What will it take for Pakistan to pressure the Taliban into a cease-fire?

In Afghanistan, surging violence has worsened the sluggish pace of peace negotiations between the Taliban and the Afghan government, jeopardizing a potential settlement to end the country’s decades of war. Reducing the bloodshed is a necessary step toward building trust for ongoing negotiations—a fact complicated by the fact that the Taliban view fighting as their primary source of leverage over the Afghan government

Pakistan—by virtue of its long-standing relationship with the Taliban and their senior leaders, many of whom have resided within its borders—is arguably best positioned to persuade the Taliban to dial back the violence. But Islamabad is playing a game of chicken with Washington by pretending it cannot exert additional pressure over the Taliban. If the Biden administration wants any chance at persuading Pakistan to push the Taliban to reduce violence, then it is going to have to act quickly and make some tough decisions. 

Pakistan helped to bring the Taliban to the negotiating table in Doha but stopped there. Rather than pushing the Taliban for an outright reduction in use of force, Islamabad has instead opted to tacitly support the Taliban’s bargaining position to enter into a cease-fire only on certain conditions: further concessions by Kabul and the departure of U.S. troops.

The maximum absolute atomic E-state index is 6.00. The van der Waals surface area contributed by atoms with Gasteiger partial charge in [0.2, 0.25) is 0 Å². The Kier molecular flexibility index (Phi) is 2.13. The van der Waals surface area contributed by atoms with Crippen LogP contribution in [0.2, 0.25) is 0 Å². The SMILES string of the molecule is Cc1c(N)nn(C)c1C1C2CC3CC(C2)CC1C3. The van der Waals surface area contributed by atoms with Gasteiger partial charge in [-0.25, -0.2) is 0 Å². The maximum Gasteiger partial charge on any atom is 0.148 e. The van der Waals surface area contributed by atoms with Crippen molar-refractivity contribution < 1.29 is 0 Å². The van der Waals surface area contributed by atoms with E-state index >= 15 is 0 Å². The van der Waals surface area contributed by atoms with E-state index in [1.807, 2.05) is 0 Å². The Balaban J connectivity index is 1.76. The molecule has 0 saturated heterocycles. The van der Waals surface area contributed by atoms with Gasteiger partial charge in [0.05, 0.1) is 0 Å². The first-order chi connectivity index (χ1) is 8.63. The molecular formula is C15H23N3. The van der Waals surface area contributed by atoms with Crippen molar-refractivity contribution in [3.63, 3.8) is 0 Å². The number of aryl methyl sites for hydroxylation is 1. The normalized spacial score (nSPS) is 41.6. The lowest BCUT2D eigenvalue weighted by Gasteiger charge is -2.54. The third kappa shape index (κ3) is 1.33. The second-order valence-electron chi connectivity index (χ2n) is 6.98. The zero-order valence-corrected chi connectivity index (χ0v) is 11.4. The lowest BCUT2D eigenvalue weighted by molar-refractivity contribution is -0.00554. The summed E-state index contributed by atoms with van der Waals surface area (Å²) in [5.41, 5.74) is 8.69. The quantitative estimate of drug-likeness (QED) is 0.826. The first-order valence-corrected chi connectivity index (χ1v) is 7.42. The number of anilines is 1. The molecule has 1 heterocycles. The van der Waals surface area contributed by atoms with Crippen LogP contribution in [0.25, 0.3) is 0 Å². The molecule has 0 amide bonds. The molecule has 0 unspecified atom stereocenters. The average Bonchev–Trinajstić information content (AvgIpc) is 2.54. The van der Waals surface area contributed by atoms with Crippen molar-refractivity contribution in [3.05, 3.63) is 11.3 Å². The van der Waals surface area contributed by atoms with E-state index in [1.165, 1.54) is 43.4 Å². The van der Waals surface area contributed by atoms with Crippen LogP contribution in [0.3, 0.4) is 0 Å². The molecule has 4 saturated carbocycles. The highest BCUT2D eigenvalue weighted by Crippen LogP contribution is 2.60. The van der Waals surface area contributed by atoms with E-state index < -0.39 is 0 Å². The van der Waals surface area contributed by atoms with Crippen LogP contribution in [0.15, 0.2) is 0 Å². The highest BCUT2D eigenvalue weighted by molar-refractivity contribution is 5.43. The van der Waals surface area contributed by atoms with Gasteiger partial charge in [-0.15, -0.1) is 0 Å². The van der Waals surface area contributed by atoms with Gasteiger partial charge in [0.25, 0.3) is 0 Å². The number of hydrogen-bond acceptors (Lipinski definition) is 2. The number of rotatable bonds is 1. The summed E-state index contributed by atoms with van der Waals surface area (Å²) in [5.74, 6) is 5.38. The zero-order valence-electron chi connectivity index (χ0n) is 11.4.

The country’s foreign minister, Shah Mahmood Qureshi, recently said as much during a Jan. 26 phone call, when he told his Afghan counterpart that pushing talks forward would “facilitate [a] reduction in violence, leading to [a] ceasefire.” On Jan. 21, Khan’s adviser, Moeed Yusuf, reiterated that “Pakistan in itself can’t get a [Taliban] ceasefire.” This statement echoes previous claims that Pakistan could not convince the Taliban to negotiate with Kabul. So long as negotiations continue and U.S. troop levels do not increase, Islamabad may believe it is sitting pretty, regardless of the violence Afghans face. 

Read the full article in Lawfare.